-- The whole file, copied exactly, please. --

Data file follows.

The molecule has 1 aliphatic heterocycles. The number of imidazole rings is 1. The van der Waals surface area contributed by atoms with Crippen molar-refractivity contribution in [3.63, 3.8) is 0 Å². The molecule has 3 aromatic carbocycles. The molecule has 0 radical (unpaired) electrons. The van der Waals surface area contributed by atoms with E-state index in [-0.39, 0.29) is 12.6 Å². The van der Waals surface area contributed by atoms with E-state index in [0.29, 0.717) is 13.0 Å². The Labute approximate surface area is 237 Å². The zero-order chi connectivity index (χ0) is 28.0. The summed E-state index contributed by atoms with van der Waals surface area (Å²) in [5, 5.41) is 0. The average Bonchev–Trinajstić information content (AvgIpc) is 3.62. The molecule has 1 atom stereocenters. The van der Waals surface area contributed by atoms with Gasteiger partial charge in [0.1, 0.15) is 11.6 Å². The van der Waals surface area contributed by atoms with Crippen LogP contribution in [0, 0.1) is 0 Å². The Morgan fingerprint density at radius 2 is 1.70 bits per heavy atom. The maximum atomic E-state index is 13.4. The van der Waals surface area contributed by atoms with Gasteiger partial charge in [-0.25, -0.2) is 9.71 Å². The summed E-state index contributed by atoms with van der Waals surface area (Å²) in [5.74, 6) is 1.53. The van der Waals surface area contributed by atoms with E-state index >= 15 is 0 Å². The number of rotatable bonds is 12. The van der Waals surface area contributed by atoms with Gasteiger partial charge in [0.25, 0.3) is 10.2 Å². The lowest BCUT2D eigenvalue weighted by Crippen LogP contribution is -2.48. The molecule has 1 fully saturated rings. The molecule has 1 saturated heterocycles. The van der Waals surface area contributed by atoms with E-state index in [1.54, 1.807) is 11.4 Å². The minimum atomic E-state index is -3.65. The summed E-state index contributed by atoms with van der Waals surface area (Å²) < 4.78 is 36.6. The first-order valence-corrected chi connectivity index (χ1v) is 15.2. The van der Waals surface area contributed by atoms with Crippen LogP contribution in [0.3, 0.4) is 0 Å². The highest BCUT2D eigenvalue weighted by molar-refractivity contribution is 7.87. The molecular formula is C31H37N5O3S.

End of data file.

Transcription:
The molecule has 1 aliphatic heterocycles. The number of imidazole rings is 1. The van der Waals surface area contributed by atoms with Crippen molar-refractivity contribution in [3.63, 3.8) is 0 Å². The molecule has 3 aromatic carbocycles. The molecule has 0 radical (unpaired) electrons. The van der Waals surface area contributed by atoms with E-state index in [-0.39, 0.29) is 12.6 Å². The van der Waals surface area contributed by atoms with E-state index in [0.29, 0.717) is 13.0 Å². The Labute approximate surface area is 237 Å². The zero-order chi connectivity index (χ0) is 28.0. The summed E-state index contributed by atoms with van der Waals surface area (Å²) in [5, 5.41) is 0. The average Bonchev–Trinajstić information content (AvgIpc) is 3.62. The molecule has 1 atom stereocenters. The van der Waals surface area contributed by atoms with Gasteiger partial charge in [0.1, 0.15) is 11.6 Å². The van der Waals surface area contributed by atoms with Crippen LogP contribution in [0, 0.1) is 0 Å². The Morgan fingerprint density at radius 2 is 1.70 bits per heavy atom. The maximum atomic E-state index is 13.4. The van der Waals surface area contributed by atoms with Gasteiger partial charge in [-0.25, -0.2) is 9.71 Å². The summed E-state index contributed by atoms with van der Waals surface area (Å²) in [5.74, 6) is 1.53. The van der Waals surface area contributed by atoms with E-state index >= 15 is 0 Å². The number of rotatable bonds is 12. The van der Waals surface area contributed by atoms with Gasteiger partial charge in [0.25, 0.3) is 10.2 Å². The lowest BCUT2D eigenvalue weighted by Crippen LogP contribution is -2.48. The molecule has 1 fully saturated rings. The molecule has 1 saturated heterocycles. The van der Waals surface area contributed by atoms with E-state index in [1.54, 1.807) is 11.4 Å². The minimum atomic E-state index is -3.65. The summed E-state index contributed by atoms with van der Waals surface area (Å²) < 4.78 is 36.6. The first-order valence-corrected chi connectivity index (χ1v) is 15.2. The van der Waals surface area contributed by atoms with Crippen LogP contribution in [0.3, 0.4) is 0 Å². The highest BCUT2D eigenvalue weighted by molar-refractivity contribution is 7.87. The molecular formula is C31H37N5O3S.